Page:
The US on Tuesday increased its caution to firms looking to do business in China's Xinjiang province, warning of sweeping forced labor practices and ongoing rights abuses in the region that could expose them to legal jeopardy.
'Given the severity and extent of these abuses, including widespread, state-sponsored forced labor and intrusive surveillance taking place amid ongoing genocide and crimes against humanity in Xinjiang, businesses and individuals that do not exit supply chains, ventures, and/or investments connected to Xinjiang could run a high risk of violating U.S. law,' is said in an advisory.
The warning, originally issued in 2020, is being strengthened to tell companies doing business in Xinjiang that they risk running afoul of US laws prohibiting companies from knowingly benefiting from forced labor, even if they do so indirectly.
The State, Treasury, Homeland Security and three others agencies are now telling companies that they 'are likely to face obstacles to conducting adequate due diligence to fully identify and avoid complicity in human rights abuses linked to Xinjiang.'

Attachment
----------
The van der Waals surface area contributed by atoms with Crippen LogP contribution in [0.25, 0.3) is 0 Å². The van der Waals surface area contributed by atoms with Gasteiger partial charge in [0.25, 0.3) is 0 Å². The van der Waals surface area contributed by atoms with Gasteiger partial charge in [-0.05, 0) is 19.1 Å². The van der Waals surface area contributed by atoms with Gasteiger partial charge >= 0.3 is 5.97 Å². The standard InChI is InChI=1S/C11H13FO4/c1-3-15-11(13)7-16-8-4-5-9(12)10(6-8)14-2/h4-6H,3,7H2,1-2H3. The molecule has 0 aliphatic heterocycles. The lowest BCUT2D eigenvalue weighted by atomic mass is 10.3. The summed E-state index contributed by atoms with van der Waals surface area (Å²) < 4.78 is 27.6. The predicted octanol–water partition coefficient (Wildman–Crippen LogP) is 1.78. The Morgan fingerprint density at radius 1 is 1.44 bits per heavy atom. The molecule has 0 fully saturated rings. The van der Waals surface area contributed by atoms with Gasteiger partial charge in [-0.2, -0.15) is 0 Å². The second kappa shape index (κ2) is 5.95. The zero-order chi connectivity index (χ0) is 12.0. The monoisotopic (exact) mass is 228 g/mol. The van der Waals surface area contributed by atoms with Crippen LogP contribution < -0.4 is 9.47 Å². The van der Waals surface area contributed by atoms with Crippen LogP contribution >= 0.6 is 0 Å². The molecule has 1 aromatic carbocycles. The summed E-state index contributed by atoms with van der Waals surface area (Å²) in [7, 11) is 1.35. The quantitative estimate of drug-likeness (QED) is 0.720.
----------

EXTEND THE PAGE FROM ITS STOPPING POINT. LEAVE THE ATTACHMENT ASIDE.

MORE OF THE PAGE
That is in part due to a lack of government and corporate transparency, 'and a police state atmosphere in Xinjiang.'
'Businesses and individuals should consider these difficulties, as well as any warning signs and the credible reports of the prevalence of forced labor and other human rights abuses in the region,' it said.
The warning extends beyond US companies and is also targeted at venture capital and private equity firms.
The US, under former President Donald Trump, determined China is committing genocide against Xinjiang's minority Muslim Uyghur population, and that determination has continued under US President Joe Biden's administration.
The Chinese government has routinely denied the existence of concentration camps, despite there being sweeping evidence to the contrary. Up to 1 million Uyghur Muslims are believed to be detained in camps.
Beijing claims the camps are 're-education centers,' which are built to reform the local population and teach new skills. Survivors and former detainees, however, have spoken of brutal and inhuman acts of torture, both physical and psychological, including forced sterilizations of female Uyghurs.
By Michael Hernandez in Washington, D.C.